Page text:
About 15,000 new food products are introduced each year. The failure rate, however, can be as high as 90 percent. The average time spent on developing new food products is about two years. Larger companies rely on a product development team that includes food scientists, food engineers and marketing experts.
There are four major steps in developing a new product. They are:
Screening will tell you whether to proceed with the next steps, or tell you to stop before spending more time and money on something that probably will not succeed. Start by asking yourself these questions:
- Who will use the product?
- How will it be used?
- What preparation is necessary?
- How will the consumer benefit from it?
- Does it have any other uses?
- Who is the competition and what is the price and size available?
- How is the product different from the competition?
- Where will the product be available?
- How will people find out about the product?
- What will the price be?
If you can answer these questions confidently, you can proceed.
At this stage you address regulations, technology and money.
Food manufacturing businesses and commercial kitchens in Kansas are regulated by the Kansas Department of Agriculture. If your product does not cross state lines, it is regulated by state agencies. If you sell in other states, then it is regulated by the Food and Drug Administration or the United States Department of Agriculture.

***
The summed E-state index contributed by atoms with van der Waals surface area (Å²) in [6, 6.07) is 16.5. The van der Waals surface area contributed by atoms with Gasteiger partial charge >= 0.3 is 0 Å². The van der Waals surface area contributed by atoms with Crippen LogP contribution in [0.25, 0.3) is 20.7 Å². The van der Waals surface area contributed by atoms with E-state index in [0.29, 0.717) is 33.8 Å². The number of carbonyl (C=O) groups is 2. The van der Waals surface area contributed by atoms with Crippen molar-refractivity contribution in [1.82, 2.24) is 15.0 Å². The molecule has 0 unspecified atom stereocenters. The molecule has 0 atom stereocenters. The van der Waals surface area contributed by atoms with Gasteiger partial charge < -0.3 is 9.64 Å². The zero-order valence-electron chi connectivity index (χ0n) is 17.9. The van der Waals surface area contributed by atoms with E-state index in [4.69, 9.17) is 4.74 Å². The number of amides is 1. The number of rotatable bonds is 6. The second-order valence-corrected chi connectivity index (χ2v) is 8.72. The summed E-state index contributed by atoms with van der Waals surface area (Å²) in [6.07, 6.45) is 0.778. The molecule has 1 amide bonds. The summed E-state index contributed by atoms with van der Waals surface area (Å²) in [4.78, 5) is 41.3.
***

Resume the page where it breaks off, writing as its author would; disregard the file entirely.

Next, identify what equipment, facilities and processes are needed to manufacture your product. Concentrate on ingredients, processing, facilities, packaging, distribution, and shelf life.
Finally, an understanding of all costs of production and marketing the product are required. You should have a detailed cost analysis made before the product is manufactured. This will include all fixed and variable costs used during production.
Now it is time to develop and test market your product! At this stage, try to keep your costs at a minimum. Look for a facility to make test runs of your product. Your main cost should be packaging and labeling materials, promotion, and ingredients. Let the Kansas Value Added Lab help you! We have some equipment to produce many types of products, or we can help locate a facility that best meets your needs.
A test run will address formulation, processing and packaging. Keep a record of all processing steps and controls so they can be referenced during scale up processing.
Also at this step, locate a test market area to sell your product. Keep in touch with store managers and keep good records of all details during this period. You may want to develop a consumer questionnaire to evaluate the quality of your product. This can be helpful to make the best product possible.
After a successful test market, it is time to commercialize your product. The main concern now is where will the product be made. Secure a location, building, equipment, plumbing and personnel. Make necessary changes to the product based on test market results. When moving to large-scale production, quality changes may occur. Focus on quality improvement to fix defects in the formula or processing procedures. Look for ways to improve efficiency, save on labor costs, and find alternate suppliers.